4. Fishing Line: String out 100lb fishing line across your pond in a crisscross pattern. As herons land, they will get tripped up in the fishing line giving your fish time to hide. Keep in mind this might be harmful to other birds as well.

If I have a 20metre diameter pond 600-700mm deep would a 1m high vertical chicken wire fence built right on the edge of the near vertical sides stop the heron or will it still fly over and land in the water. To try and stretch netting across the pond will I am sure sink with the weight of a heron or snow.

We have a big pond, about 10m in diameter and about 1m or so deep, we have lots of plain carp as well as Koi and shubinkins, everything we have tried to keep the heron away has failed. We currently have a metal fence around the edge which is about 1 1/2 ft high and attached to that we have a net which covers the pond apart from a couple of very small gaps at the edge but the heron keeps coming back and landing on the netting, what can I do to stop him? I think our fish must be extra tasty or something. We have had a scarecrow, fake herons/birds and other animals but he is like some kind of super heron and just wont give in.

Wherever you live, there are probably more pond predators about than you may think. If you live in a suburban neighborhood, you might be surprised to discover that your storm drain system may be a superhighway for woodland wildlife like foxes and raccoons. And due to changes in climate and the availability of habitat, more animals are showing up in backyards more often than before. The range of coyotes, bobcats, and other large wild cats is increasing, with many being sighted even in urban areas.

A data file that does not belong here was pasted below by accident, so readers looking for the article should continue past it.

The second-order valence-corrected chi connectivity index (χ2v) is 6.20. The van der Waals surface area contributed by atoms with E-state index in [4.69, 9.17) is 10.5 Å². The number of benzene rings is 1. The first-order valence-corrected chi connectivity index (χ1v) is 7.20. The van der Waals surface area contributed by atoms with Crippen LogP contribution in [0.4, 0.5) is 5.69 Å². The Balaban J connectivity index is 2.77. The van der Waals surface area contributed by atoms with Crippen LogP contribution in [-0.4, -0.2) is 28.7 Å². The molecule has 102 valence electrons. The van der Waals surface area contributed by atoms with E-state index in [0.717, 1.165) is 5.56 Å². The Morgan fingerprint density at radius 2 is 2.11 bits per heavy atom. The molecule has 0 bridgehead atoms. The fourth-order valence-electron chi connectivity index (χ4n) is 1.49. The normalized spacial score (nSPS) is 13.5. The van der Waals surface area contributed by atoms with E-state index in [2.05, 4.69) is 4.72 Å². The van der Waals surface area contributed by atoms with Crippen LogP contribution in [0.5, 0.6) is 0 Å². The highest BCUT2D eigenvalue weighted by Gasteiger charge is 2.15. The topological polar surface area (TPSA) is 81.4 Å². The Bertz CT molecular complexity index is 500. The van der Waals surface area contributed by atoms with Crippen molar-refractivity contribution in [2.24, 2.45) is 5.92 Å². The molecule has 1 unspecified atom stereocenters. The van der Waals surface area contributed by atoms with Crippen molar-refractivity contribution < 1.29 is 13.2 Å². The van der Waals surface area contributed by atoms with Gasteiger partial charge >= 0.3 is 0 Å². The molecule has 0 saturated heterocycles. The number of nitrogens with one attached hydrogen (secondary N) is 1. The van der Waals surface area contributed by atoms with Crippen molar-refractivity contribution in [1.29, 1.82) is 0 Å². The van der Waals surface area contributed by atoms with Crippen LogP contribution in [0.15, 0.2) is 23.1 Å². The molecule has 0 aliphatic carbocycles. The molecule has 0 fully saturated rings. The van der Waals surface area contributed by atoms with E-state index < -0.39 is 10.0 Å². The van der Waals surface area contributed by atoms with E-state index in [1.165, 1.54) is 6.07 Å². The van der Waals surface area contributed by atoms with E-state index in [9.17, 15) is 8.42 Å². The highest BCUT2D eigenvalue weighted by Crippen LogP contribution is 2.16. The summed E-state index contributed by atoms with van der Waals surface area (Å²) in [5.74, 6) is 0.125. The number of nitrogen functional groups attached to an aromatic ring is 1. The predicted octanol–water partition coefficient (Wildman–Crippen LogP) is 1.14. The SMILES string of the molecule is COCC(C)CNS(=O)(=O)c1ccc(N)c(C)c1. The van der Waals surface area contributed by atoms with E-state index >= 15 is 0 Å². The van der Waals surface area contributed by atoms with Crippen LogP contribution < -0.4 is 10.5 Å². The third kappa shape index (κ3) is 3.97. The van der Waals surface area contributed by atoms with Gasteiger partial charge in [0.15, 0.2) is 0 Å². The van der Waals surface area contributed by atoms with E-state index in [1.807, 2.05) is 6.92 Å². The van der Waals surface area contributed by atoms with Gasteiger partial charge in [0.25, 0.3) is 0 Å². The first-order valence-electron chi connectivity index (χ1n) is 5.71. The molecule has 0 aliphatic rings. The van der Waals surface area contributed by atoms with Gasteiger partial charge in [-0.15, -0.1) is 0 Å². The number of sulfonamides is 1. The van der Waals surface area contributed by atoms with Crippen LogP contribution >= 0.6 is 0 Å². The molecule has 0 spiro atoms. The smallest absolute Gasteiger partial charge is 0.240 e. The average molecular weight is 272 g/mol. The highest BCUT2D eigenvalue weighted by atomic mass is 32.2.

There are Flying Predators- Herons; Birds that Prey: Eagles, Hawks (N. Harrier) & Osprey, King Fishers; Ducks & Geese that may fly into or hoover over your pond. Herons land in your yard or roof, then walk into the pond.

Then there are the Terrestrial& Aquatic Predators- Raccoons,Opossums, Otter, Mink/muskrat, Frogs (Bull & Snapping), Turtles &Snakes, Cats & Dogs. These predators come from the land and walk intothe pond, or in some cases can be born and live in your pond like frogs, snakesand turtles.

The Great Blue Heron is probably the mostpopular but there are also other herons and egrets that could possibly visityour pond during the day and even at night. They fly into your yard landing onyour roof or lawn and walk up to your pond. These birds have excellent visionand able to stand motionless for long periods of time until they strike usingquick reflexes to dine on your precious Koi and Goldfish. If you have beenvisited by one of these birds you usually find no evidence. They are efficientand relentless- coming back time and time again until your fish are gone, orthey are deterred enough to stop trying.Best Methods of Control:

Unless you live in Florida, alligators should not be a problem but there are other reptiles and amphibians they may hunt and even live in your pond. If you suspect any of these predators, you will need to monitor them well in order to sneak a peek at them. Pond and Snapping Turtles could make your pond their home and eat smaller fish, eggs and fish fry (baby fish). Bullfrogs may also love to live in your pond and eat many of your fish as well as songbirds, snails and fish eggs. Snakes may be a bit harder to get rid and some are even poisonous so always use caution or hire a professional to remove them! These predators prefer smaller fish so they may actually help your pond balance by keeping your goldfish population in check. But if you do have any of these and you want to get rid of them, then you need to physically remove them and make appropriate environmental changes. You may keep snakes at bay with applications of Repellant or repeated applications of Clove or Cinnamon essential oils (out of the Pond, on land)Best Methods of Control: